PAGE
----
It’s hard to believe that three of the most talented and successful independent game developers put so much time and love into a game about watching things burn, collecting magical money, and then buying more things to burn. Yet, it makes kind of sense that Little Inferno itself is a finely crafted, sophisticated, and utterly pointless piece of technology to be consumed in few hours nihilistic play.
It’s a sign of maturity when a cultural form starts to interrogate itself. Little Inferno is not a game “about games” in a self-celebratory kind of way, it doesn’t drop nostalgic references nor manipulates familiar gaming conventions. Instead, it forces players to look beyond its fatuous gameplay, beyond the virtual fireplaces. It point inwards, into the dark heart of 21st century gaming, embodying the compulsive drive to monetization and the behaviorist science of rewards perfected by online gambling corporations like Zynga. It points outwards, at the larger schemes of planned obsolescence that drive – and are driven by – the games industry; it points at the social context of games: the fireplace, ancestral center of sociality, which has been replaced by radio, then by television, then by game consoles in an increasingly solitary, mediated and commercialized experience.
In the open-minded, novelty-starved, highly-interconnected indie community, innovative titles rarely go unnoticed. Yet, this seems the case of Starseed Pilgrim, a dizzyingly clever “abstract gardening” game lost in an ocean of unremarkable puzzle platformers.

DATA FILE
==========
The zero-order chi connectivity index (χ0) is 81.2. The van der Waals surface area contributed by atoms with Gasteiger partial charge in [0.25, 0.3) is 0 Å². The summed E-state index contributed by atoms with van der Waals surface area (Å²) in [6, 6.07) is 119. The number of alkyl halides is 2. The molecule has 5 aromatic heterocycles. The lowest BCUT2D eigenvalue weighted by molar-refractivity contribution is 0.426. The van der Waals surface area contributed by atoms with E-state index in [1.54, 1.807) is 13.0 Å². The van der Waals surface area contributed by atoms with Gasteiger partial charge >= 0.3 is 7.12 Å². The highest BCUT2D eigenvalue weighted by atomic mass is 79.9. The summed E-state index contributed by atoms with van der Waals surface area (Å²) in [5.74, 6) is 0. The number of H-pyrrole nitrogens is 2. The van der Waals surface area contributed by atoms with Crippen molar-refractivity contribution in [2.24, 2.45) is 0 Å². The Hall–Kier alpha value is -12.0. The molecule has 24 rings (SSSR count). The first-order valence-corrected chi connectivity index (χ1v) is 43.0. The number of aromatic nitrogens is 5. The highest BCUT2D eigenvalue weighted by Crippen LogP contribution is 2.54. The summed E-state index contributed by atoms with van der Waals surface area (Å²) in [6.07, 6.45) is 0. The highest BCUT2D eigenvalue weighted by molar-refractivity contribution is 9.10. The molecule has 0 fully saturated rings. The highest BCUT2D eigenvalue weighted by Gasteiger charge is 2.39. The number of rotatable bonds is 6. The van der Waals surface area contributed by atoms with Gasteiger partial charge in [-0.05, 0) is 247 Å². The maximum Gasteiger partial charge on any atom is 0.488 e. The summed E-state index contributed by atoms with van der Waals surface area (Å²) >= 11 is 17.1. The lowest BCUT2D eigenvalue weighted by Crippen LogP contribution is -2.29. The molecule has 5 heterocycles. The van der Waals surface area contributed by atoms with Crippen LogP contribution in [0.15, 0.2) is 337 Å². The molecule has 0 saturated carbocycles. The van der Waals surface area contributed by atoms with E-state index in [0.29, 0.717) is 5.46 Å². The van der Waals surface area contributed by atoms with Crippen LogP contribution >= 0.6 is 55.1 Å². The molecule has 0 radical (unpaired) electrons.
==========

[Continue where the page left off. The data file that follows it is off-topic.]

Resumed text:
The core gameplay consists in growing convoluted structures in order to reach remote keys while escaping a dark matter devouring the level block by block. The task involves a lot of planning, seed saving, and quick decision making. Explaining all the rules and the properties of the seeds would spoil the joy of discovery; after playing for hours I’m still finding new mechanics and strategies. Deceptively minimalist and finely sonified, Starseed Pilgrim is everything I want to see from a puzzle game: emergent gameplay, dazzling depth, playful exploration, and no pre-designed solutions.
Although technically published in 2011, Richard Hofmeier’s magnum opus only started to get noticed this year, after numerous personal endorsements and in-depth analysis.
In essence, Cart Life is a “working poor” life simulation that puts you in the shoes of a single mom or a migrant man trying to make a living as a street vendor while dealing with your troubled personal life.
Cart Life is not an easy game: hard to learn, impossible to master, open and sprawling like no other indie game, frustrating and gloomy. And yet, it somehow manages to surprise and reward the committed player with fleeting moments of sheer beauty.
The brilliance of Cart Life is in the way it puts storytelling and exploration in direct competition with the brutal resource management gameplay. There is an economy of material necessity made of debt, logistics, paper napkins inventory, swift espresso-making gestures and a completely separated “human economy” (in David Graeber’s terms) of relationship, reputation, love and care. The numeric, formalized, computational core of the game on one side, and the loose, narrative, player-driven component on the other. It’s a great use of the so-called ludo-narrative dissonance for an expressive purpose.
It’s hard to convince you that Cart Life is worth your time because the feeling of wasting your time is a crucial part of the experience.
Wondering if Cart Life is worth playing is a bit like wondering if certain lives right below the poverty line are worth living.
Yes, they are.